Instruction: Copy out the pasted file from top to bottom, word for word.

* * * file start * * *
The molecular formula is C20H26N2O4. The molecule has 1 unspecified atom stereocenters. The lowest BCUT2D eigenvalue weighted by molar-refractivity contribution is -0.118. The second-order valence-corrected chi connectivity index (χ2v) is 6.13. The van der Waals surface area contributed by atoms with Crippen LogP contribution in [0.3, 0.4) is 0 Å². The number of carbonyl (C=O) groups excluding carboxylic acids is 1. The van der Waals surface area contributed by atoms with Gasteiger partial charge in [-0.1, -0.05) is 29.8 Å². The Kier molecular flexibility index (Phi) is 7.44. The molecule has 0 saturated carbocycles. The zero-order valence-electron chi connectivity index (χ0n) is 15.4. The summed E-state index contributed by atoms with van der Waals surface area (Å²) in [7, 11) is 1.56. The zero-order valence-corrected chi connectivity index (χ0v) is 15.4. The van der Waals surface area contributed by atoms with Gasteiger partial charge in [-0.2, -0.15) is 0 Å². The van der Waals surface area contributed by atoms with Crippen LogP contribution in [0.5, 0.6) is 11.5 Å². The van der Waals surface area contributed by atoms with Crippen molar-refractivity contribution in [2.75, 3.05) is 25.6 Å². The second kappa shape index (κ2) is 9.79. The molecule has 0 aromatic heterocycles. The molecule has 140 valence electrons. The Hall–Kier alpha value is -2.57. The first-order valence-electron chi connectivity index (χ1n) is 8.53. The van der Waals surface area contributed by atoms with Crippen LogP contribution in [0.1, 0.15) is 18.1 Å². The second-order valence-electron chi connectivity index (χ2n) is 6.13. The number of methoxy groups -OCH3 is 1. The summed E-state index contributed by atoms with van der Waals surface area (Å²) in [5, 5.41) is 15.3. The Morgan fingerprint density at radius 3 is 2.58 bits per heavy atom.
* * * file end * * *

The molecular formula is C20H26N2O4. The molecule has 1 unspecified atom stereocenters. The lowest BCUT2D eigenvalue weighted by molar-refractivity contribution is -0.118. The second-order valence-corrected chi connectivity index (χ2v) is 6.13. The van der Waals surface area contributed by atoms with Crippen LogP contribution in [0.3, 0.4) is 0 Å². The number of carbonyl (C=O) groups excluding carboxylic acids is 1. The van der Waals surface area contributed by atoms with Gasteiger partial charge in [-0.1, -0.05) is 29.8 Å². The Kier molecular flexibility index (Phi) is 7.44. The molecule has 0 saturated carbocycles. The zero-order valence-electron chi connectivity index (χ0n) is 15.4. The summed E-state index contributed by atoms with van der Waals surface area (Å²) in [7, 11) is 1.56. The zero-order valence-corrected chi connectivity index (χ0v) is 15.4. The van der Waals surface area contributed by atoms with Gasteiger partial charge in [-0.2, -0.15) is 0 Å². The van der Waals surface area contributed by atoms with Crippen LogP contribution in [0.5, 0.6) is 11.5 Å². The van der Waals surface area contributed by atoms with Crippen molar-refractivity contribution in [2.75, 3.05) is 25.6 Å². The second kappa shape index (κ2) is 9.79. The molecule has 0 aromatic heterocycles. The molecule has 140 valence electrons. The Hall–Kier alpha value is -2.57. The first-order valence-electron chi connectivity index (χ1n) is 8.53. The van der Waals surface area contributed by atoms with Crippen LogP contribution in [0.1, 0.15) is 18.1 Å². The second-order valence-electron chi connectivity index (χ2n) is 6.13. The number of methoxy groups -OCH3 is 1. The summed E-state index contributed by atoms with van der Waals surface area (Å²) in [5, 5.41) is 15.3. The Morgan fingerprint density at radius 3 is 2.58 bits per heavy atom.